kivalina girlAlaska Village Faces Tight Repair Deadline. Janet Mitchell figures the northwest Alaska village of Kivalina has three weeks at most before winter freeze-up begins, so no time is too soon to repair a three-mile pipeline that's crucial to the fresh water supply in her tiny community. "Once it starts freezing up, it'll be difficult," Mitchell, the Kivalina city administrator, said Tuesday. Emergency crews plan to begin those repairs this week in a multi-entity effort, including the Alaska Native Tribal Health Consortium and the Northwest Arctic Borough. Late summer storms flooded Kivalina's landfill and damaged the community's water system, which pulls drinking water by pipe from the nearby Wulik River. The pipe was broken in places and "some parts went out to sea," Mitchell said. Bloomberg Businessweek  


Arctic Imperative Tour Pulls Up to Unalaska. With an eye toward Arctic development, a group of investors, government officials, and journalists toured Unalaska this weekend. The group spun off from the three-day Arctic Imperative summit in Girdwood. After the conference ended, they spent more than a week touring communities with strategic importance for Arctic business, like Wainwright and Barrow. Unalaska was the last stop on the tour. KUCB Radio 


Shell Woes Deter Others From US Arctic. Royal Dutch Shell's regulatory problems in the US Arctic, where it has faced repeated delays to an ambitious oil exploration campaign, are deterring other energy groups with licenses in the US's northern oceans, according to one of the most active companies in the region. Tim Dodson, head of exploration at Norway's Statoil, said Shell's experience, which was a "bellwether" for the industry, had reduced the appeal of working in the Chukchi Sea north-west of Alaska. Financial Times 

canadian flag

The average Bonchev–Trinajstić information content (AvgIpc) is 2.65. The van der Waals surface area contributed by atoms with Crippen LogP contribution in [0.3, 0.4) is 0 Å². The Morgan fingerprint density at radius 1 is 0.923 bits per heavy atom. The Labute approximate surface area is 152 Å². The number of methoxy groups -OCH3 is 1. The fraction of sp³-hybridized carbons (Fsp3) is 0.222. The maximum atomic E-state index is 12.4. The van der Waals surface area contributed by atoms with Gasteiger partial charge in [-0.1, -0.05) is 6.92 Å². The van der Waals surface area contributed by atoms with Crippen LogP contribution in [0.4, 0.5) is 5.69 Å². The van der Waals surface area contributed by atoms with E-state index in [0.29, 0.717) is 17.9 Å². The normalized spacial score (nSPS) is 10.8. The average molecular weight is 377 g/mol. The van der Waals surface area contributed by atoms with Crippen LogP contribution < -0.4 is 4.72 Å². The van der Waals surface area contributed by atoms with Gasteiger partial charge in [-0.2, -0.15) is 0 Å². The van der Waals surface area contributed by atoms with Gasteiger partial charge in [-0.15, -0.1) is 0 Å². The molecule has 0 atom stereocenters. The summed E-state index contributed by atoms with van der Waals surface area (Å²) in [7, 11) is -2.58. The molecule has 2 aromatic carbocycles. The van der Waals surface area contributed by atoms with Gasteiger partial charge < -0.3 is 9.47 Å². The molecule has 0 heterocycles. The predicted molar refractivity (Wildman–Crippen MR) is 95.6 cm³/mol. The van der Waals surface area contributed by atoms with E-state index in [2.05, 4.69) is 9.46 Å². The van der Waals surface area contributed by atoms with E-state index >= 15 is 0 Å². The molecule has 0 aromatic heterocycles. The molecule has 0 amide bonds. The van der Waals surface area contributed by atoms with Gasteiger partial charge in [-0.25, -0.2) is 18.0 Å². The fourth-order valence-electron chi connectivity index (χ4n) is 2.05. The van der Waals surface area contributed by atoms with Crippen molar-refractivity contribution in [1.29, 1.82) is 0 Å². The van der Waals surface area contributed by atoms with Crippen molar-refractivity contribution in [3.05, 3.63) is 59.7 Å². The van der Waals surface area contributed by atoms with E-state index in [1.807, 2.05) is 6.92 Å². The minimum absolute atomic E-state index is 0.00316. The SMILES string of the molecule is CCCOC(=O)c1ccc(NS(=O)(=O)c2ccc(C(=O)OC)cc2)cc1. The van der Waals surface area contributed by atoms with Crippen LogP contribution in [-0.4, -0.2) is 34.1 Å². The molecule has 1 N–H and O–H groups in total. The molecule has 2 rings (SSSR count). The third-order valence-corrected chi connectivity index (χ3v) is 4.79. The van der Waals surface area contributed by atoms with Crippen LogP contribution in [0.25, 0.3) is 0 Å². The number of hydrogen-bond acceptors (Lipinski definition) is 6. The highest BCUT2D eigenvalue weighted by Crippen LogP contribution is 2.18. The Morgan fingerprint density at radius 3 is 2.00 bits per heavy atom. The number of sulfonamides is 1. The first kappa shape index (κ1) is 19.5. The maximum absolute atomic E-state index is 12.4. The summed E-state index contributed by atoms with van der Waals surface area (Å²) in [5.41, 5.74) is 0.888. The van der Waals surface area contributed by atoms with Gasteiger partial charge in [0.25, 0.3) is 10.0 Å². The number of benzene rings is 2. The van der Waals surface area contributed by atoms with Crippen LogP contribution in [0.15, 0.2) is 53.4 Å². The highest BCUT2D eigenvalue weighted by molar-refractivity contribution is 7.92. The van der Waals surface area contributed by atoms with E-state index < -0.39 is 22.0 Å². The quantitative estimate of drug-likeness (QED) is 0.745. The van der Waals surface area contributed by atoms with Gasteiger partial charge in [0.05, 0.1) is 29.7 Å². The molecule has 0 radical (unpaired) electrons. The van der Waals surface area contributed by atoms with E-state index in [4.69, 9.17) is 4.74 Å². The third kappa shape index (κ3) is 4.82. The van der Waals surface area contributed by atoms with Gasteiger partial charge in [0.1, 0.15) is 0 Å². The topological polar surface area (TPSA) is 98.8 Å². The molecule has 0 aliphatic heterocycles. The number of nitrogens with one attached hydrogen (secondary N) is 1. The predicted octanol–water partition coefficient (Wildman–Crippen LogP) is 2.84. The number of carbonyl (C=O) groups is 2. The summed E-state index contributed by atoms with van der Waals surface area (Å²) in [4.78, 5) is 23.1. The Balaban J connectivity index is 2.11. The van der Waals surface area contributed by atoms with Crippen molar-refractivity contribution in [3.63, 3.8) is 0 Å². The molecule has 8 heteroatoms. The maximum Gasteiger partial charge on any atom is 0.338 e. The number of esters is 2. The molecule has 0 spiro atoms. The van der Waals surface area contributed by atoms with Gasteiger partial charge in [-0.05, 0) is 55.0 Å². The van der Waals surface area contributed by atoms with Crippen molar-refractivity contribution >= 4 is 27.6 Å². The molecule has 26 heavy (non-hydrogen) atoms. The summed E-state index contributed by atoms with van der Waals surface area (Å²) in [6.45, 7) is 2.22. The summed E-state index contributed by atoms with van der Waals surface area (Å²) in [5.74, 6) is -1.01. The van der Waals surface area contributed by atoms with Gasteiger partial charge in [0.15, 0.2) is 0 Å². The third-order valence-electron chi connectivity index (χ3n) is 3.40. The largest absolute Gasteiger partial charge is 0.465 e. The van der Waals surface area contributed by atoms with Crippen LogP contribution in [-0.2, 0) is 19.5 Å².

Pipeline to Canada's Arctic Coast May be Best Route for Alberta's Oil Sands. Canada may have the second largest oil reserves in the world, but the vast majority are locked up in Alberta's oil sands, far from any ocean. That means that pipelines are needed to transport the oil west to ports on Canada's Pacific Coast or south to markets in the United States. With President Barack Obama having indefinitely postponed approval of Keystone XL, the pipeline that would carry the oil down to refineries in Oklahoma and Texas, Ottawa was hoping to transport the oil through the planned Enbridge Northern Gateway pipeline. It would stretch from Edmonton, Alberta to the deepwater port in Kitimat, British Columbia. Recent tensions, however, have erupted between B.C. and Alberta, causing the pipeline to turn into a national issue with possible consequences for the Arctic. A report by the Calgary-based firm, Wright Mansell, has estimated that the pipeline would generate $81 billion in tax revenue over the next three decades. B.C. would receive a mere $6.7 billion, while Alberta would receive $32 billion. In July, B.C. Premier Christy Clark demanded a bigger chunk of the revenues, which Alberta outright opposes. A poll by Abacus Data shows that 56 percent of British Columbians opppose the Enbridge pipeline, while only 25 percent are in favor. Contrastingly, 63 percent of Albertans approve of the pipeline. Money isn't the only part of the problem. Many British Columbians are also worried about the environmental risks of having a heavy oil pipeline cross 408 miles of their province. In an interview with CBC's radio program, The House, economist Robyn Allan noted that a highly critical report by the U.S. government on an Enbridge pipeline rupture that sent close to a million gallons of oil into the Kalamazoo River in Michigan had not been submitted as evidence to the public hearings. British Columbians, currently standing to receive only $223 million a year in oil sands revenues, would surely want to vet any related infrastructure that could create a catastrophe in their landscape should anything go wrong. As it stands, B.C. is set to take on a majority of the risks on land and water in return for only a fraction of the rewards. The pipeline could be decisive in the next election, particularly since many Conservatives in B.C. - a province Harper needs to win to secure victory - are set against it. Alaska Dispatch